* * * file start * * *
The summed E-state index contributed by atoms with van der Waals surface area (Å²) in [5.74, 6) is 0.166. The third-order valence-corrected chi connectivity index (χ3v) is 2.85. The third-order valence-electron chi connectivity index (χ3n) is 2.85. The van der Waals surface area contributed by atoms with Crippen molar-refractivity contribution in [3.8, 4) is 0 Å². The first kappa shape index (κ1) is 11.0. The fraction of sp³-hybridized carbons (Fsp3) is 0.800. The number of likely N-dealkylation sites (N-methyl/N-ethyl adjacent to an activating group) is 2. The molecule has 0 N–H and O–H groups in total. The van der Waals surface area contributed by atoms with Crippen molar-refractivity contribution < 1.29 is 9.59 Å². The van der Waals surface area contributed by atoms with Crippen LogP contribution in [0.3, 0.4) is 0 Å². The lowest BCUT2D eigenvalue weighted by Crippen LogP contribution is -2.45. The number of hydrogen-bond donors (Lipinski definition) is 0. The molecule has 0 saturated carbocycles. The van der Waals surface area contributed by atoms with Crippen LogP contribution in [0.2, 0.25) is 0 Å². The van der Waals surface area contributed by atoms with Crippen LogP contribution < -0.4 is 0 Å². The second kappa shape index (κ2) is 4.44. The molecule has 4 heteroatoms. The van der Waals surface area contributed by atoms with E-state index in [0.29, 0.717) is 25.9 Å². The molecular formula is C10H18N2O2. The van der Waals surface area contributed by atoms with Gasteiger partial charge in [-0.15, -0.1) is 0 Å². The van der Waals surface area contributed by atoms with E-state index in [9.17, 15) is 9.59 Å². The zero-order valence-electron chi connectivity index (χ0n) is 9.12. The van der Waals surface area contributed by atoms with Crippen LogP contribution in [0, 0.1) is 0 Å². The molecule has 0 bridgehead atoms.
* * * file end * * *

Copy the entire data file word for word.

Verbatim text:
The summed E-state index contributed by atoms with van der Waals surface area (Å²) in [5.74, 6) is 0.166. The third-order valence-corrected chi connectivity index (χ3v) is 2.85. The third-order valence-electron chi connectivity index (χ3n) is 2.85. The van der Waals surface area contributed by atoms with Crippen molar-refractivity contribution in [3.8, 4) is 0 Å². The first kappa shape index (κ1) is 11.0. The fraction of sp³-hybridized carbons (Fsp3) is 0.800. The number of likely N-dealkylation sites (N-methyl/N-ethyl adjacent to an activating group) is 2. The molecule has 0 N–H and O–H groups in total. The van der Waals surface area contributed by atoms with Crippen molar-refractivity contribution < 1.29 is 9.59 Å². The van der Waals surface area contributed by atoms with Crippen LogP contribution in [0.3, 0.4) is 0 Å². The lowest BCUT2D eigenvalue weighted by Crippen LogP contribution is -2.45. The number of hydrogen-bond donors (Lipinski definition) is 0. The molecule has 0 saturated carbocycles. The van der Waals surface area contributed by atoms with Crippen LogP contribution in [0.2, 0.25) is 0 Å². The van der Waals surface area contributed by atoms with Crippen LogP contribution < -0.4 is 0 Å². The second kappa shape index (κ2) is 4.44. The molecule has 4 heteroatoms. The van der Waals surface area contributed by atoms with E-state index in [0.29, 0.717) is 25.9 Å². The molecular formula is C10H18N2O2. The van der Waals surface area contributed by atoms with Gasteiger partial charge in [-0.15, -0.1) is 0 Å². The van der Waals surface area contributed by atoms with E-state index in [9.17, 15) is 9.59 Å². The zero-order valence-electron chi connectivity index (χ0n) is 9.12. The van der Waals surface area contributed by atoms with Crippen LogP contribution in [0, 0.1) is 0 Å². The molecule has 0 bridgehead atoms.